The share price of sausage roll seller and FTSE 250 member Greggs (LSE: GRG) was on the back foot yet again in early trading this morning. That’s despite the company issuing what I see as a far-from-horrific update on trading over its third quarter.
Should contrarians investors regard this as a once-in-a-lifetime chance to acquire stock in a great company on the cheap? As a holder of Greggs shares, I’m clearly biased. So let’s take a closer look at what the company had to say first.
Today, Greggs reported that activity at its company-managed shops had increased this month after what had been a difficult August.
Like-for-like sales in the four weeks to 26 September in company-managed sites averaged 76.1% of the figure hit in 2019. Positively, this is better than the 71.2% achieved when you factor in the additional eight weeks since shops reopened at the beginning of July.
While these numbers are unlikely to make investors salivate, the food-on-the-go retailer was quick to point out the challenges it has faced. These included the inability to join the hugely popular ‘Eat Out to Help Out’ scheme. An exceptionally warm August wasn’t ideal for business either. After all, who really craves a warm pasty in high temperatures?
On a more positive note, Greggs said it had now reopened customer seating in 100 of its shops. Having focused on selling its most popular treats in the early post-lockdown period, it was also bringing back more of its product range as its manufacturing sites reopen.
Another interesting development is management’s decision to resume its new store pipeline. As a result of having “greater clarity on activity levels,” the FTSE 250 member now expects to unveil a net 20 shops this year. So far in 2020, Greggs has closed 49 shops and opened 38. This leaves it with a grand total of 2,039 sites.
Back in July, I mentioned getting ready to increase my stake in the baker. Fortunately, my reluctance to pull the trigger just yet proved the correct move. The Greggs share price has fallen another 20% since (including today’s decline). As things stand, it’s now pretty much halved since the beginning of 2020.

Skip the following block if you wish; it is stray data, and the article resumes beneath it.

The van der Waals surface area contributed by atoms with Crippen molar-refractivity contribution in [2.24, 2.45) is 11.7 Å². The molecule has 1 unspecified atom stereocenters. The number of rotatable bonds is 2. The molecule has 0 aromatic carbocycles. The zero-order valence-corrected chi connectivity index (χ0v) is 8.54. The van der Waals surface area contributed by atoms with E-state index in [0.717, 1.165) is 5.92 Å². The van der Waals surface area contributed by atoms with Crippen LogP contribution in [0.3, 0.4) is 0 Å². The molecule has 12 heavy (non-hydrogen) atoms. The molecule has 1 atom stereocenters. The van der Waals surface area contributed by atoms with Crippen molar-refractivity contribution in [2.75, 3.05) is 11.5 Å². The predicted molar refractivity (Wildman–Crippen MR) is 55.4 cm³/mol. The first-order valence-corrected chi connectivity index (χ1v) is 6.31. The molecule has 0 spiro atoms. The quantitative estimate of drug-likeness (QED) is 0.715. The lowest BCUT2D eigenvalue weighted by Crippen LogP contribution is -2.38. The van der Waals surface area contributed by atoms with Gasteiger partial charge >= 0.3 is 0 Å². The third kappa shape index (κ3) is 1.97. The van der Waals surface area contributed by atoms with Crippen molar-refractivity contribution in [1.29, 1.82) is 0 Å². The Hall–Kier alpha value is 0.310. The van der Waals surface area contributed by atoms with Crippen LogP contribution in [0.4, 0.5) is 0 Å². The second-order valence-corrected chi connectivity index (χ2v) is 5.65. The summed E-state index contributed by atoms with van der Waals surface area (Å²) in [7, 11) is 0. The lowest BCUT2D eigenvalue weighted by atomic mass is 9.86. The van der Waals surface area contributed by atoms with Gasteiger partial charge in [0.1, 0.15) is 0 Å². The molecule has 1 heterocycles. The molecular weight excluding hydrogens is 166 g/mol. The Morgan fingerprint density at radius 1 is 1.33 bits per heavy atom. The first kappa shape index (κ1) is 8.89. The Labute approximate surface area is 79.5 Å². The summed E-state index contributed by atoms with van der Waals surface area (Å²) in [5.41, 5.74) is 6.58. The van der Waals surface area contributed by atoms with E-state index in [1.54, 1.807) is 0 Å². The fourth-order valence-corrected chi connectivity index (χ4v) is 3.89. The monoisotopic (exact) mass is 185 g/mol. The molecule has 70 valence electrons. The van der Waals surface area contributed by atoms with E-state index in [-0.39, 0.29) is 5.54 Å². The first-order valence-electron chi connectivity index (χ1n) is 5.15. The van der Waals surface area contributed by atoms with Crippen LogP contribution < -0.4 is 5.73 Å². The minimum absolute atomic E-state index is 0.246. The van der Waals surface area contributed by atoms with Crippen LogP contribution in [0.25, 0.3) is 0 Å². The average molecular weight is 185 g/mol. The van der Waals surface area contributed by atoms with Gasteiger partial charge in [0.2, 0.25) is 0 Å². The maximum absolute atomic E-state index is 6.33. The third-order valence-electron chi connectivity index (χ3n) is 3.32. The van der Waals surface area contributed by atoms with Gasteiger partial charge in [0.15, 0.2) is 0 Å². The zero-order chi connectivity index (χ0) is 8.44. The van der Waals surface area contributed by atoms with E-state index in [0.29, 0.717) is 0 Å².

There’s no guarantee things won’t get worse. As the company itself commented today, the future “remains uncertain” in light of the rising coronavirus infection rate and the potential for its supply chain to be impacted again. Naturally, news of another national lockdown won’t go down well with investors.
However, I think there are reasons to be optimistic. The fact that the firm’s Delivery and Click & Collect options are now available nationally should help to mitigate any further damage. The decision to open new sites “predominantly in locations accessed by car” also feels prudent.
Moreover, Greggs doesn’t appear to be in financial distress. The company returned to a net cash position in September (albeit with help from the Covid Corporate Financing Facility). The plan to consult employees and unions over working fewer hours should all help keep the lights on.
Greggs is undoubtedly in a sticky spot. As a patient buy-and-hold investor however, I do regard the shares as a buy. This conviction grows stronger as the market’s expectations reduce.
If you fancy getting involved, my only suggestion is to ensure that your portfolio is already nicely diversified.
Paul Summers owns shares of Greggs. The Motley Fool UK has no position in any of the shares mentioned. Views expressed on the companies mentioned in this article are those of the writer and therefore may differ from the official recommendations we make in our subscription services such as Share Advisor, Hidden Winners and Pro. Here at The Motley Fool we believe that considering a diverse range of insights makes us better investors.